"Devastating and life-affirming all at the same time. As a fellow physician and mom, I founded myself immersed in In Shock, both by Rana Awdish’s description of her heartbreaking losses as well as her triumphs of making it back to life repeatedly, to ultimately tell this story so beautifully. She reminds us all of the critical importance of maintaining our “human-ness” when we are taking care of the very ill." —Lynn E. Fiellin, M.D., Associate Professor of Medicine and the Yale Child Study Center, Yale University School of Medicine
“This book is remarkable—should be required reading for every medical caregiver. In Shock is so beautifully written, so full of wisdom about illness, emotional connection and ripe with ideas for improving communication with my patients. I was so moved by Dr. Awdish’s courage, resilience and passion to improve medical practice.” —Jeffrey Millstein, MD, Penn Medicine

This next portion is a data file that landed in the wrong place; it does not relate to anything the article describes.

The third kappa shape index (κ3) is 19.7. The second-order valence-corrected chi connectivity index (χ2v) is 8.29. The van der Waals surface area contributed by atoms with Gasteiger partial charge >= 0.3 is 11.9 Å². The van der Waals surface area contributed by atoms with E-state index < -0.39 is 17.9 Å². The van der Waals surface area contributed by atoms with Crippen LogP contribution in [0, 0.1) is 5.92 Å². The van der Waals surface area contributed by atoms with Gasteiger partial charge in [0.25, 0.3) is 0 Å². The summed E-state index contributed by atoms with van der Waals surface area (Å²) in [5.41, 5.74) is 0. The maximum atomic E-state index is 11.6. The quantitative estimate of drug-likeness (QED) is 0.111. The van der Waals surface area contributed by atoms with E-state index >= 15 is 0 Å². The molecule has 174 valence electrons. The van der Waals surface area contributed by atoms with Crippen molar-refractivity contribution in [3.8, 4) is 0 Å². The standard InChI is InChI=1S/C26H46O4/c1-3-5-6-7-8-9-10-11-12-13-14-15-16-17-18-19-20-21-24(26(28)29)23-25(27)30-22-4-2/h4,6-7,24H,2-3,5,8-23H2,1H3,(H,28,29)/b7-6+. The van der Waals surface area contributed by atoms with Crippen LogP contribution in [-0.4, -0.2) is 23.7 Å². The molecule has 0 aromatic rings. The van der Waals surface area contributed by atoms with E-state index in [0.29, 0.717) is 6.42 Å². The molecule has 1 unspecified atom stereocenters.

"A very important book and the perfect antidote to the ever increasing canon of rather self-congratulatory medical literature hitting our shelves. Awdish looks at the way we practice medicine with a combination of love and outrage. She writes beautifully about the secret, shameful feelings many doctors feel they have to hide and she shows us how we might do better. After reading this book, I feel like a different doctor." —Dr. Gabriel Weston, author of Direct Red: A Surgeon's Story
“Perhaps the bravest book that I have ever read in its gripping honesty and powerful lessons. An unrivaled view of healthcare as it really is—its triumphs and missteps—through the riveting, nakedly honest story of a physician who became seriously ill...reads like a page-turning novel.” —Leonard L. Berry, Ph.D., Regents Professor, Mays Business School, Texas A&M University and Senior Fellow, Institute for Healthcare Improvement